10/05/2023, 13.07
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Dissident deported from Laos to China, the other side of Southeast Asian affairs

Lawyer Lu Siwei - detained in July in Vientiane while trying to flee the People's Republic - is in a detention centre in Sichuan despite warnings from UN Human Rights Council officials. The same place where Beijing seeks re-election for a new three-year term on 10 October.

Milan (AsiaNews/Agencies) - Arrested in Laos and deported to a prison in the People's Republic of China. The appeals of international organizations were to no avail: the Chinese human rights lawyer Lu Siwei is in the Xindu detention center in Sichuan according to his wife Zhang Chunxiao. An exile in the United States, she broke the news last July of her husband's detention in Laos, where he was also attempting to leave China.

Zhang Chunxiao told Radio Free Asia that Lu Siwei's family in China received a notice from the detention center asking for clothes, medicine and money to be sent. Lu Siwei suffers from a serious skin disease and has been without medicine for more than two months.

During the phone call it was not specified how long he has been in China or on what charges he is detained. Last month, the Chinese embassy in Laos sent a communication to the Lao Ministry of Public Security stating that his criminal detention had been authorized for illegally crossing the border. On this basis, Beijing asked the Laotian authorities for the transfer "as soon as possible".

Lu Siwei defended the lawyers arrested in the "709 case" and those arrested in the "June 4 liquor case" in Chengdu. In 2021, Sichuan's judicial department revoked his lawyer's license for representing 12 people from Hong Kong, which was deemed a "threat to national security."

He has already been the victim of intimidation and harassment while on his way to his disbarment hearing. Since May 2021 he was also subject to a ban on leaving the country. He had arrived in Laos via Vietnam and when he was stopped he was boarding a train to Thailand, from where he would try to join his family in the United States.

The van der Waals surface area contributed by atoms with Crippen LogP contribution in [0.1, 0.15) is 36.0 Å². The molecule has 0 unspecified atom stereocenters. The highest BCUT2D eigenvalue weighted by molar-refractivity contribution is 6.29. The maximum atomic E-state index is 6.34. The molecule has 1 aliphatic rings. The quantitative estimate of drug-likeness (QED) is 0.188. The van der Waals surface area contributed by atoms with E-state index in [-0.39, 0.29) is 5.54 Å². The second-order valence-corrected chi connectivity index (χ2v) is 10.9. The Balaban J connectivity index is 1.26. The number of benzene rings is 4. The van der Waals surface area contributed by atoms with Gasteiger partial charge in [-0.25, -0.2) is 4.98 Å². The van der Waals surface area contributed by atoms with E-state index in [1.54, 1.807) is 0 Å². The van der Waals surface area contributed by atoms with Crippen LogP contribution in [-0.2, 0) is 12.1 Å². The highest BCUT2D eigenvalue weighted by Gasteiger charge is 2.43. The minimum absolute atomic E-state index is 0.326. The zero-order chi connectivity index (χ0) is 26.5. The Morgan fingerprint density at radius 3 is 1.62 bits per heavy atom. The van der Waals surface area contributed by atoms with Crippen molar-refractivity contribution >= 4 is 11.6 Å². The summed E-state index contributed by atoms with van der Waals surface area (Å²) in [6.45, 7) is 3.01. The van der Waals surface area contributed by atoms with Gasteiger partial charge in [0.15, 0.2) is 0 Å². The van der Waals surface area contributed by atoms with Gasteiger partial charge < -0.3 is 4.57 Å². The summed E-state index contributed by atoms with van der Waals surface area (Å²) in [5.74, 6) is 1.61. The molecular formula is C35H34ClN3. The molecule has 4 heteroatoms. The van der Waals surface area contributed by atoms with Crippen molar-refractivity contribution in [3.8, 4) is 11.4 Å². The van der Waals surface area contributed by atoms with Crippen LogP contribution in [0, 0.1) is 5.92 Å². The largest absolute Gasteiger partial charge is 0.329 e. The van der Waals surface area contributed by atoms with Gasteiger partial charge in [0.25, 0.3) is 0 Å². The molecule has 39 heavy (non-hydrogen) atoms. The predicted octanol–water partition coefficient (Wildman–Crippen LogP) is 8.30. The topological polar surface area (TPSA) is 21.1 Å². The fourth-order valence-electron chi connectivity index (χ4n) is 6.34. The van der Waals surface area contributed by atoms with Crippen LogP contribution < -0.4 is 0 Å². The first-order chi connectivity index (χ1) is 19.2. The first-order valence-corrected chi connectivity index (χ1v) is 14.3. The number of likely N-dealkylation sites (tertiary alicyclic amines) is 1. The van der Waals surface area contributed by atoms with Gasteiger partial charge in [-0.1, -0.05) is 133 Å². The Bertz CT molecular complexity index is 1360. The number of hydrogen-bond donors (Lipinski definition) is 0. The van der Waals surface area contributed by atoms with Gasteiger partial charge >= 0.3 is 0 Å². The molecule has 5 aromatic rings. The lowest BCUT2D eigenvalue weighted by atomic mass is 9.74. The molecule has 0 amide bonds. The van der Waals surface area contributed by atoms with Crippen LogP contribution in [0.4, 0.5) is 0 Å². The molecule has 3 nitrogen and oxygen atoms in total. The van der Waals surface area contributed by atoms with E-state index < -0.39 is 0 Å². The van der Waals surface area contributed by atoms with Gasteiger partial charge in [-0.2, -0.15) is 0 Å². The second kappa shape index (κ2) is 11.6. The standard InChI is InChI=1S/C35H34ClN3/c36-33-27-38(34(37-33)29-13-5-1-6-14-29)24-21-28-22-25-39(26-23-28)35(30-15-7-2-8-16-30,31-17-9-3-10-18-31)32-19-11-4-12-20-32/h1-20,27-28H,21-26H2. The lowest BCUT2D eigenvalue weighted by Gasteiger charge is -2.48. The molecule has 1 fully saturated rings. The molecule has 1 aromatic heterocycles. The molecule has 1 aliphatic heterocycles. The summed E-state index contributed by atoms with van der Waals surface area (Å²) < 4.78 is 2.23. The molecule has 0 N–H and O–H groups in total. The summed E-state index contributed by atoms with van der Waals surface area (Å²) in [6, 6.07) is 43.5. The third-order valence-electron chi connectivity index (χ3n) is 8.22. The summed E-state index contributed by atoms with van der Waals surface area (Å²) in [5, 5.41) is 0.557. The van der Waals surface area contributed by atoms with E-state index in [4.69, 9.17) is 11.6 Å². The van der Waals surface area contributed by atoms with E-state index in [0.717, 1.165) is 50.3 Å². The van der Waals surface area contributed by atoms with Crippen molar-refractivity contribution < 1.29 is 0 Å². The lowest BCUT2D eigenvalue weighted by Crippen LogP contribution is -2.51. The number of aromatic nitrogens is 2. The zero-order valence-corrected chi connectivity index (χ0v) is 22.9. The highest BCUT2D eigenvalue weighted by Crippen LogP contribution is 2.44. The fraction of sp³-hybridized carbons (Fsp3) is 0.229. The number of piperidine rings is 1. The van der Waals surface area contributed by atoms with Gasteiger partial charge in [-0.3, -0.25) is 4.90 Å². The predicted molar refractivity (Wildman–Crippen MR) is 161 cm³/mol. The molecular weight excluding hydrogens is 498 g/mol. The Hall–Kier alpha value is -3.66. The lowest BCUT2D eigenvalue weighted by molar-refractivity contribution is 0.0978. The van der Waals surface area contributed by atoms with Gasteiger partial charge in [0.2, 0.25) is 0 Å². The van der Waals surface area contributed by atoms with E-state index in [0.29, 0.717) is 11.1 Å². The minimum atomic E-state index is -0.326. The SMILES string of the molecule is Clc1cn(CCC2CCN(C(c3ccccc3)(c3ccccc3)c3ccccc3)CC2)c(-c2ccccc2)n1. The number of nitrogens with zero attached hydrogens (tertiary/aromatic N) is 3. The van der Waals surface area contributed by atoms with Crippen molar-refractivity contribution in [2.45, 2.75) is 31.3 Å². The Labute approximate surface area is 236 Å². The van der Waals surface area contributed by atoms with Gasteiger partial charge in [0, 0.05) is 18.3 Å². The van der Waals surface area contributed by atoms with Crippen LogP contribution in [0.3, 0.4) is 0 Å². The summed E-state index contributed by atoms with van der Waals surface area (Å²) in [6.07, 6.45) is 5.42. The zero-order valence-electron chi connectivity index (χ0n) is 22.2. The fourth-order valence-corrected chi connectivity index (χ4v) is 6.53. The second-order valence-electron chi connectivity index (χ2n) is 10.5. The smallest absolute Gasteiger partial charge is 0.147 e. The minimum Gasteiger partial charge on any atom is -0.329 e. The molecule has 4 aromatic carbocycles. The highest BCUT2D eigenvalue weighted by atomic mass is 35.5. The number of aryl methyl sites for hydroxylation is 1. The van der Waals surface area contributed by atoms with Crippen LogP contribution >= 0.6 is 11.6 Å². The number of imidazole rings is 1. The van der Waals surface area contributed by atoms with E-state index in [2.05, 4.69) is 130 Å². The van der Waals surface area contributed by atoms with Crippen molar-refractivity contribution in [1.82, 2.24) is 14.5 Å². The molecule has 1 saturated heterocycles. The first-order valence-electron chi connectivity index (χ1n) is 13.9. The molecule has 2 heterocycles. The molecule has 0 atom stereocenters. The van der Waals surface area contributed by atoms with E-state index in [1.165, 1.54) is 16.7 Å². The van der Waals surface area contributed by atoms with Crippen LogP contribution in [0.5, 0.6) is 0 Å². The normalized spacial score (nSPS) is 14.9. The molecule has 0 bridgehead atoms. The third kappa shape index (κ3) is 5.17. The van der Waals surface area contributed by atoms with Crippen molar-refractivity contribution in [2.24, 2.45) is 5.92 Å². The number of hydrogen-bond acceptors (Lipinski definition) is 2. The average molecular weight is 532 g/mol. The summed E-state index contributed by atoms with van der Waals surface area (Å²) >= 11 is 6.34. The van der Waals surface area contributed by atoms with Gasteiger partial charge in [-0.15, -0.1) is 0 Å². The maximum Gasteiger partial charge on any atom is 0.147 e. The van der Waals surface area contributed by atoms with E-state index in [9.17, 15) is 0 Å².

A group of senior officials from the UN Human Rights Council also intervened in Lu Siwei's case in August and reminded the Laos government that "under international law the principle of 'non-refoulement' guarantees that no one should be repatriated to a country where he or she may suffer torture, cruel, inhuman or degrading treatment or punishment, and other forms of violence." If Liu Siwei had been transferred to China - they wrote - it would have been a violation of Article 3 of the Convention against Torture, of which Laos is a signatory country.

Due to its increasingly close ties with Beijing, the Vientiane government has evidently wanted to ignore these calls. And - in the shadow of the affairs of the Belt and Road Initiative - the concern of Chinese dissidents is now growing throughout South-East Asia, who no longer feel safe even outside the borders of the People's Republic of China.

The case of Li Siwei, for example, was also carefully followed by Chen Siming, another Chinese activist who has been at the Taiwan airport for two weeks from where he made a request for political asylum. He too had followed the same path, fleeing to Laos and then to Thailand to escape a threat of internment in a psychiatric hospital for having commemorated the victims of Tiananmen.

All this is happening on the eve of the October 10th meeting, when the People's Republic of China will seek (and in all likelihood obtain) re-election for another three-year term in the same UN Human Rights Council which is supposed to monitor these violations.

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